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4900M Configuration

We have 10 switches in the datacenter but only have 5 connections back to our 6509 core switches running as a VSS pair.  We purchased a couple of 4900M to bring 10G to the datacenter and provide dual uplink on every switch back to the core.  I will have dual 10G links on each 4900 back to the 6509 and plan on using a 1G link on each 4900 to each switch.  Right now the 6509 does all the VLAN routing. 

My question is in the best practice configuration of the 4900.  Do I configure this as just a layer 2 switch with every port set as a trunking port?  Or should I be moving any layer 3 routing to this switch? 

I'm thinking of using it just as a layer 2, but want to make sure I'm doing this right before putting in in production.

Thanks

1 REPLY
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Re: 4900M Configuration

jeffreydorn wrote:

We have 10 switches in the datacenter but only have 5 connections back to our 6509 core switches running as a VSS pair.  We purchased a couple of 4900M to bring 10G to the datacenter and provide dual uplink on every switch back to the core.  I will have dual 10G links on each 4900 back to the 6509 and plan on using a 1G link on each 4900 to each switch.  Right now the 6509 does all the VLAN routing.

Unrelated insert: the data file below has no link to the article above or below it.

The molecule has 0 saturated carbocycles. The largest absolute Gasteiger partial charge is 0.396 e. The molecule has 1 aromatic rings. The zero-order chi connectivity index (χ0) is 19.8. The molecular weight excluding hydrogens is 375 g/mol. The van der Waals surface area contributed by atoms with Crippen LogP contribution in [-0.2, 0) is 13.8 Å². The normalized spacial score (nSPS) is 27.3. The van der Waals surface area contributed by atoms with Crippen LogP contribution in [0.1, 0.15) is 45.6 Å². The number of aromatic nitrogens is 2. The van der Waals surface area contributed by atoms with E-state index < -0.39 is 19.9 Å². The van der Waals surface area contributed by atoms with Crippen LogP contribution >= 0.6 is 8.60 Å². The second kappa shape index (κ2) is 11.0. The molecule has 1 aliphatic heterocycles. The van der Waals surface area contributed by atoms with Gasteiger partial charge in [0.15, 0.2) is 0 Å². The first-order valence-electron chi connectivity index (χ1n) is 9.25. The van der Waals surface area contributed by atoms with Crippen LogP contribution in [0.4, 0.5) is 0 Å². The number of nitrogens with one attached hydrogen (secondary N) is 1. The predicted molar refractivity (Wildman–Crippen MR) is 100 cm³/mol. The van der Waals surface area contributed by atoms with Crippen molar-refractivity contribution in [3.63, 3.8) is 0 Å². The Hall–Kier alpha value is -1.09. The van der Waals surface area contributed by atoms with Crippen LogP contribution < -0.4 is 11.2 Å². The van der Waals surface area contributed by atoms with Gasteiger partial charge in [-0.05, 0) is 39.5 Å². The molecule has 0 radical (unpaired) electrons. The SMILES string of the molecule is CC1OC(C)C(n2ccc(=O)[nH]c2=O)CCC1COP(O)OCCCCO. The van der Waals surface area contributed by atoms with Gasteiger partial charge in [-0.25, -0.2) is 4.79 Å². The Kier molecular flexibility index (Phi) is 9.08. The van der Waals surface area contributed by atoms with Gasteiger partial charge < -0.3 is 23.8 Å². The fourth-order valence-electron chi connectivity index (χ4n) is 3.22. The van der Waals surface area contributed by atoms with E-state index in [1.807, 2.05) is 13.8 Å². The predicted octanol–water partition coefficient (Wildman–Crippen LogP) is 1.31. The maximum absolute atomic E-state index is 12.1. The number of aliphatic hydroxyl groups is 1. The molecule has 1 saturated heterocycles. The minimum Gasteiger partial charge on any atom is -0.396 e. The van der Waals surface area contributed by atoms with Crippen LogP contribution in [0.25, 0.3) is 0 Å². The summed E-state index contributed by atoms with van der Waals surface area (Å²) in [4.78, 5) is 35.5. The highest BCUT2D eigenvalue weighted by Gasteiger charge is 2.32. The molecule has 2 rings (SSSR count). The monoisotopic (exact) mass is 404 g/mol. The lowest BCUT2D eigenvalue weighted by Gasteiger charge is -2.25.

My question is in the best practice configuration of the 4900.  Do I configure this as just a layer 2 switch with every port set as a trunking port?  Or should I be moving any layer 3 routing to this switch? 

I'm thinking of using it just as a layer 2, but want to make sure I'm doing this right before putting in in production.

Thanks

Jeffrey

There are quite a few discussions in the forum on this ie. L2 vs L3 access-layer. Different people have different views. I have implemented both routed access-layers and  L2  access-layers, the routed in a campus environment.

Personally i think routed works well in a campus environment but for a data centre i would still use L2. The reasons are primarily -

1) more flexibility in server placement ie. if you use routed access-layer then if you need to move a switch to another vlan then you may well need to physically move the server depending on your patching

2) just as importantly some services that you want to use in a data centre such as firewalling / load-balancing can be used in either routed or transparent mode. If you deploy a L3 routed access-layer you automatically rule out some deployment options with these services.

Obviously L3 negates the spanning-tree issue but if you are running VSS anyway that should not be an issue for you.

I would still look to deploy L2 in the data centre at the access-layer because it simply gives you more options.

Jon

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